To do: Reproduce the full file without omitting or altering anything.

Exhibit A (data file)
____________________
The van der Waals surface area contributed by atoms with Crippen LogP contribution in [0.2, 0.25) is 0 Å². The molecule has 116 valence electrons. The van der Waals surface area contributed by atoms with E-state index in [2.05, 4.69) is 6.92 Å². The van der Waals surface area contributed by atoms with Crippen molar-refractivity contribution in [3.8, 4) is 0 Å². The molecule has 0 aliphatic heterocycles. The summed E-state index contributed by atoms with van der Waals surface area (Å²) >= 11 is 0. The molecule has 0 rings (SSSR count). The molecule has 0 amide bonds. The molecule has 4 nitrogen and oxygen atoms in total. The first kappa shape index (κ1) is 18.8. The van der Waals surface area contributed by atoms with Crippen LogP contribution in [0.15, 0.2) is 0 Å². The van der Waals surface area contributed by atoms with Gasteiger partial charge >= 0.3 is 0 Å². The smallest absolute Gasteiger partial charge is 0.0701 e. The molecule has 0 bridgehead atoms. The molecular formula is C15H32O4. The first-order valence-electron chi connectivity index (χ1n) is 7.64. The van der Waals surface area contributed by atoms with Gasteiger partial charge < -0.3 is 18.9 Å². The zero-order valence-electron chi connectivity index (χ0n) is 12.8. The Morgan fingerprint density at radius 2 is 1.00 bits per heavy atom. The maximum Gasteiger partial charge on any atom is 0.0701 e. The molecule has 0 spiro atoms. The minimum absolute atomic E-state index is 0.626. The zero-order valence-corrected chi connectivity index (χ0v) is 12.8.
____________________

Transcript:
The van der Waals surface area contributed by atoms with Crippen LogP contribution in [0.2, 0.25) is 0 Å². The molecule has 116 valence electrons. The van der Waals surface area contributed by atoms with E-state index in [2.05, 4.69) is 6.92 Å². The van der Waals surface area contributed by atoms with Crippen molar-refractivity contribution in [3.8, 4) is 0 Å². The molecule has 0 aliphatic heterocycles. The summed E-state index contributed by atoms with van der Waals surface area (Å²) >= 11 is 0. The molecule has 0 rings (SSSR count). The molecule has 0 amide bonds. The molecule has 4 nitrogen and oxygen atoms in total. The first kappa shape index (κ1) is 18.8. The van der Waals surface area contributed by atoms with Crippen LogP contribution in [0.15, 0.2) is 0 Å². The van der Waals surface area contributed by atoms with Gasteiger partial charge >= 0.3 is 0 Å². The smallest absolute Gasteiger partial charge is 0.0701 e. The molecule has 0 bridgehead atoms. The molecular formula is C15H32O4. The first-order valence-electron chi connectivity index (χ1n) is 7.64. The van der Waals surface area contributed by atoms with Gasteiger partial charge < -0.3 is 18.9 Å². The zero-order valence-electron chi connectivity index (χ0n) is 12.8. The Morgan fingerprint density at radius 2 is 1.00 bits per heavy atom. The maximum Gasteiger partial charge on any atom is 0.0701 e. The molecule has 0 spiro atoms. The minimum absolute atomic E-state index is 0.626. The zero-order valence-corrected chi connectivity index (χ0v) is 12.8.